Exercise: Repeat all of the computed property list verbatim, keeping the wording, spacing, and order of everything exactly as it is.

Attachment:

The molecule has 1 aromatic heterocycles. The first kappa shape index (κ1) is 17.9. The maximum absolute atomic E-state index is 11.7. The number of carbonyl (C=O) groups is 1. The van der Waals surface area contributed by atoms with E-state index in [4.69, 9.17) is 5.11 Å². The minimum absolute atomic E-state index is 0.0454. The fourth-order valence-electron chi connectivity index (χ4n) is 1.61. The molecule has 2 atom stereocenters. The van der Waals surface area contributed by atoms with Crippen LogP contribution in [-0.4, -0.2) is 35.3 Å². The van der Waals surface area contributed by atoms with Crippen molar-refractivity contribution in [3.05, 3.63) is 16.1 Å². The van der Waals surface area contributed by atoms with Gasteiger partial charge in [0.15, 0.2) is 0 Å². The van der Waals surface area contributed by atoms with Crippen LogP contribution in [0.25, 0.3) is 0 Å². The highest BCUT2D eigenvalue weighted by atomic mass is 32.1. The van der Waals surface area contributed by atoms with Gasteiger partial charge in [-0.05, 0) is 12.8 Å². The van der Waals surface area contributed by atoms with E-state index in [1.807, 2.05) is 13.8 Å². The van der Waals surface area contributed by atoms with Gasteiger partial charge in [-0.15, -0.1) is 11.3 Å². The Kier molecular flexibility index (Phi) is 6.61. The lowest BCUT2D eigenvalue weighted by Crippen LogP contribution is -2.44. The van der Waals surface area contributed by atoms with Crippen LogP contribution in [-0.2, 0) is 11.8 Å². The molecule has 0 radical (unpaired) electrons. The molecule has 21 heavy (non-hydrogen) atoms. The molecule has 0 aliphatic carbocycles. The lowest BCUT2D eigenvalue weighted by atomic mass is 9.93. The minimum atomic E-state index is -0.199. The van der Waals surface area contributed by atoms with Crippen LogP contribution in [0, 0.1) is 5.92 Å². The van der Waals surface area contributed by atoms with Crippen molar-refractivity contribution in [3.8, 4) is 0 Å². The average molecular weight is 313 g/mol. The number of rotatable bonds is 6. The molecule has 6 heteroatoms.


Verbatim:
The molecule has 1 aromatic heterocycles. The first kappa shape index (κ1) is 17.9. The maximum absolute atomic E-state index is 11.7. The number of carbonyl (C=O) groups is 1. The van der Waals surface area contributed by atoms with E-state index in [4.69, 9.17) is 5.11 Å². The minimum absolute atomic E-state index is 0.0454. The fourth-order valence-electron chi connectivity index (χ4n) is 1.61. The molecule has 2 atom stereocenters. The van der Waals surface area contributed by atoms with Crippen LogP contribution in [-0.4, -0.2) is 35.3 Å². The van der Waals surface area contributed by atoms with Crippen molar-refractivity contribution in [3.05, 3.63) is 16.1 Å². The van der Waals surface area contributed by atoms with Gasteiger partial charge in [0.15, 0.2) is 0 Å². The van der Waals surface area contributed by atoms with Crippen LogP contribution in [0.25, 0.3) is 0 Å². The highest BCUT2D eigenvalue weighted by atomic mass is 32.1. The van der Waals surface area contributed by atoms with Gasteiger partial charge in [-0.05, 0) is 12.8 Å². The van der Waals surface area contributed by atoms with E-state index in [1.807, 2.05) is 13.8 Å². The van der Waals surface area contributed by atoms with Gasteiger partial charge in [-0.15, -0.1) is 11.3 Å². The Kier molecular flexibility index (Phi) is 6.61. The lowest BCUT2D eigenvalue weighted by Crippen LogP contribution is -2.44. The van der Waals surface area contributed by atoms with Crippen LogP contribution in [-0.2, 0) is 11.8 Å². The molecule has 0 radical (unpaired) electrons. The molecule has 21 heavy (non-hydrogen) atoms. The molecule has 0 aliphatic carbocycles. The lowest BCUT2D eigenvalue weighted by atomic mass is 9.93. The minimum atomic E-state index is -0.199. The van der Waals surface area contributed by atoms with Crippen LogP contribution in [0, 0.1) is 5.92 Å². The van der Waals surface area contributed by atoms with Crippen molar-refractivity contribution in [3.8, 4) is 0 Å². The average molecular weight is 313 g/mol. The number of rotatable bonds is 6. The molecule has 6 heteroatoms.